Attaching a minus sign immediately before a word indicates that you do not want pages that contain this word to appear in your results. The minus sign should appear immediately before the word and should be preceded with a space. For example, in the query anti-virus software, the minus sign is used as a hyphen and will not be interpreted as an exclusion symbol; whereas the query anti-virus -software will search for the words ‘anti-virus’ but exclude references to software.

IV) Fill in the blanks (*): The *, or wildcard, is a little-known feature that can be very powerful. If you include * within a query, it tells Google to try to treat the star as a placeholder for any unknown term(s) and then find the best matches. For example, the search Google *  will give you results about many of Google’s products. Note that the * operator works only on whole words, not parts of words.

Whois: Whois important tools that can list very important information about the websites such as e-mail addresses, contact names, phones, expiration date of the websites. On your linux machine you can run whois domainName and get details of the domain. You can also use whois.com

Whatismyipaddress.com: This is a website that give details of a given IP.

Traceroute: With traceroute you can get some information about the network. Traceroute list the routers between you and the target. This can be really useful information if you lunch a networking attack against the router.

Nslookup/host/dig : All of these tools do same job: List ip addresses for a given domain name. It basically query.

For example, if you want to learn IP address of google.com, type

C:\Users\ismail nslookup google.com
Server:
Address:
Non-authoritative answer:
Name:    google.com
Addresses:  74.125.227.16
74.125.227.17
74.125.227.18
74.125.227.20
74.125.227.19

Dig has more capacity besides giving you IP address of a domain (that can be done by pinging the server right? ).

There is a good article at slicehost website that cover some details of dig.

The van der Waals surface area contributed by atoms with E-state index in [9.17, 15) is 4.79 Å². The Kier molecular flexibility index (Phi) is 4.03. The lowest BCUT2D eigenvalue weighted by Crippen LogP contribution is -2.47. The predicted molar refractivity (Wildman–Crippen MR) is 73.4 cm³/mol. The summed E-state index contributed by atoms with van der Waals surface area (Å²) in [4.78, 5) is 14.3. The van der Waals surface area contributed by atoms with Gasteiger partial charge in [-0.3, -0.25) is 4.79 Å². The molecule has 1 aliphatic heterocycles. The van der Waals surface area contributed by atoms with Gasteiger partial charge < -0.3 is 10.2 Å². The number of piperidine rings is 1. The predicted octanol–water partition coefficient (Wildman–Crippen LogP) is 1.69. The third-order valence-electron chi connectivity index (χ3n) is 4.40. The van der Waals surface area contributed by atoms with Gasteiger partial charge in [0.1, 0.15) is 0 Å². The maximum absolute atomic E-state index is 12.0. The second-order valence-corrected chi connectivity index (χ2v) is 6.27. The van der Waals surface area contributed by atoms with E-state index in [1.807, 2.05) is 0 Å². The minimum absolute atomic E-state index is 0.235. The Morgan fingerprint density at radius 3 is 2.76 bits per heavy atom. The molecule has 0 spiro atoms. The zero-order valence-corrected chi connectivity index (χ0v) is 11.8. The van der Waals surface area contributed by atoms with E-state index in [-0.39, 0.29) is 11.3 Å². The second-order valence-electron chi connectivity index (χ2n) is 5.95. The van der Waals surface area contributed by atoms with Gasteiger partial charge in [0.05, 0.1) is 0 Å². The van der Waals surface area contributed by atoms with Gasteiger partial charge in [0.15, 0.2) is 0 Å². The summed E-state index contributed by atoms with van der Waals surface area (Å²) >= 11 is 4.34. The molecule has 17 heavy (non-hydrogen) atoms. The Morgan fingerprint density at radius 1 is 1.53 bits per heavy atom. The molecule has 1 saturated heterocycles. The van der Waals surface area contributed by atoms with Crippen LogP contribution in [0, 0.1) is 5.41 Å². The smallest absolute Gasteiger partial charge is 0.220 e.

robot.txt: The Robot Exclusion Standard, also known as the Robots Exclusion Protocol or robots.txt protocol, is a convention to prevent cooperating web spiders and other web robots from accessing all or part of a website which is otherwise publicly viewable. Robots are often used by search engines to categorize and archive web sites, or by webmasters to proofread source code. The standard is unrelated to, but can be used in conjunction with, Sitemaps, a robot inclusion standard for websites.

As an ethical hacker, you can check if the webserver has a robot.txt file by looking www.example.com/robot.txt Some system admins think disallowing search engines searching directories may have sensitive information is a security measure that prevent others see these directories in search results. HOWEVER, by listing your sensitive directories in robot.txt will just make hackers to focus on these directories and worse thing you already saying where to attack…

I would not recommend using robot.txt. Instead secure these important directories by encrypting, or using access control methods.

As an ethical hacker always check robot.txt because there are lots system admins who does not know security very well.

Summary

Foot printing is an important phase of hacking. In this phase, the goal is get as much as information about the target. This information will be critical part of the attack vectors that be used in the next phases.

There are much more tools than what I covered here. You need to know them for the CEH exam. I will also cover more in later.

Tip: Study active and passive foot printing, know the difference.

Networking Setup on Debian Based Systems

Setting up network on linux machine can be a little challenging if you want to do static ip address.

First you need to be familiar with networking files and commands in linux.

Briefly ifconfig is the command you will use oftenly.

ifconfig will list network interfaces with their IP, and broadcast, netmask.
To see your gateway use route -n

Where is your dns servers?
Well check /etc/resolv.conf

If you want to use dhcp (which is by default on all Debian based systems) you should not touch any of these.

However what if you need to use static configuration?

Then lets take a look at our interfaces file /etc/network/interfaces

Typical static logical device configuration

# The primary network interface
auto eth1
iface eth1 inet static
address 192.10.119.240
netmask 255.255.255.224
network 192.10.119.224
broadcast 192.10.119.255
gateway 192.10.119.241
dns-nameservers 192.10.119.241
# The secondary network interface
auto eth0
iface eth0 inet dhcp

Here eth1 was configured to use a static IP: 192.10.119.240
netmask, network, broadcast and gateway ips are also defined here as well as dns-nameservers.

auto means interface will automatically be up after boot.